Conclusion of Every Child Mnodlera Garden Water Project – Malawi

This project has been completed under the direction of Peace Corps Volunteer Duncan Zevetski.

To read about the beginning of the project, CLICK HERE.

The project was to establish a drip irrigation system for the Every Child CBO garden.

Duncan reports:

The Every Child: Mndolera Garden Irrigation project has been completed.

A total of 18 watering stations were constructed during three construction sessions in which 10 volunteers where trained in the construction, maintenance and function of drip irrigation systems.

During the first session, the volunteers were shown the proper construction of one station including how to cut holes in the buckets for the tubing, properly sealing all holes and creating individual planting stations for each system. We then gave a live demonstration of how the system will work wherein some problems were resolved, including pressure issues that resulted in the system draining out of the plugged end of the tubing.

Once the a solution was arrived at which involved more properly caulking, plugging and waiting the appropriate drying time before using the systems, the first bucket was placed in the garden and allowed to run until it completely drained, telling us approximately how long was needed before refills, which was about 4 days. This was slightly less time than anticipated but we later learned was due to improper drip rate for most stations.

The 2nd and 3rd sessions were spent constructing the rest of the irrigation systems and placing them in the garden at the planting stations. Once all the stations were completed, the volunteers began planting the stations over the next few days.

Over the next month, the volunteers and I monitored the garden to evaluate the effectiveness and efficiency of the whole system, and any problems or issues that arose were resolved. It was during the time that the drip rate was fine tuned for each station to ensure all the plants were receiving appropriate water.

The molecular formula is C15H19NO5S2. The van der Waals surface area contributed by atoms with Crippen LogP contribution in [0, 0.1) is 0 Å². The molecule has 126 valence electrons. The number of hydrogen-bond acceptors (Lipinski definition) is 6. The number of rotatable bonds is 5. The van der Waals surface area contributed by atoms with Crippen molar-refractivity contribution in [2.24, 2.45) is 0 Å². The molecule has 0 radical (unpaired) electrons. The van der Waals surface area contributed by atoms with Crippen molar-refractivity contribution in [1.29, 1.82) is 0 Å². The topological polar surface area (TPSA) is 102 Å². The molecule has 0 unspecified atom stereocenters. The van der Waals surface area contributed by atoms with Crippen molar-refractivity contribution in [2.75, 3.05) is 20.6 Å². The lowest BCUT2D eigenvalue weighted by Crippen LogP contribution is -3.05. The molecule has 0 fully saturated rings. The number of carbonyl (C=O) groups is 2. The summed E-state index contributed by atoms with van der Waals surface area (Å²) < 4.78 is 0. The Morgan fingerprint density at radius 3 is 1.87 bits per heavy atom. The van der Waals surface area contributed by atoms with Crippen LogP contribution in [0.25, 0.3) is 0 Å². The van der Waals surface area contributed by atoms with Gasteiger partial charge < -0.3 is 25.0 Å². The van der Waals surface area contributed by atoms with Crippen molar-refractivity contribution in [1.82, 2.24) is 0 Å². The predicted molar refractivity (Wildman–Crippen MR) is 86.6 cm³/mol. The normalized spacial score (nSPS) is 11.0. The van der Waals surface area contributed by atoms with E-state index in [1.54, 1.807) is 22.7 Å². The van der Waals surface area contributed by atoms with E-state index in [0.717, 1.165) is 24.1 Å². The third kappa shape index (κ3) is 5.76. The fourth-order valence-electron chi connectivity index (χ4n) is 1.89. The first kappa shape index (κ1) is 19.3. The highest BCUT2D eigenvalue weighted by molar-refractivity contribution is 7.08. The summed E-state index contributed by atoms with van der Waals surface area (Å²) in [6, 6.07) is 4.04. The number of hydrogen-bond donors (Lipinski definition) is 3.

Nearly every watering station successfully germinated new seed with the exception of some garlic stations. This was mainly due to improperly handling the garlic than problems with the watering stations. The stations were equally divided between watering garlic, mustard, Chinese cabbage, onion and tomato. This was rotated during successive seasons with different crops being watered later.

Three additional stations were constructed than initially priced because a bulk discount was given to the organization by a local vendor in a nearby town, Mponela, who provided most of the materials.

Initial tubing plugs were found to fail after a relatively short time, sometimes immediately. This was largely due to not waiting the proper drying time for the caulking sealant before using the system.

To the best of my knowledge, the project is ongoing and in the first year at least was used to feed the children on Every Childs feeding program almost exclusively. However, the first round of garlic production was nearly a total failure. This was again due improper handling of the crop and the difficulty of planting garlic.

My counterpart, Baxter Aimalandiwo, upon completion of the project, told me he planned on constructing a similar system for personal use in his nursery beds.

All together, the community seemed excited and pleased with the project, with many observers commenting during the construction sessions as they were held in the garden rather than behind closed doors.

We are grateful to Duncan for completing this project, and again wish to thank the Elmo Foundation for providing the funding.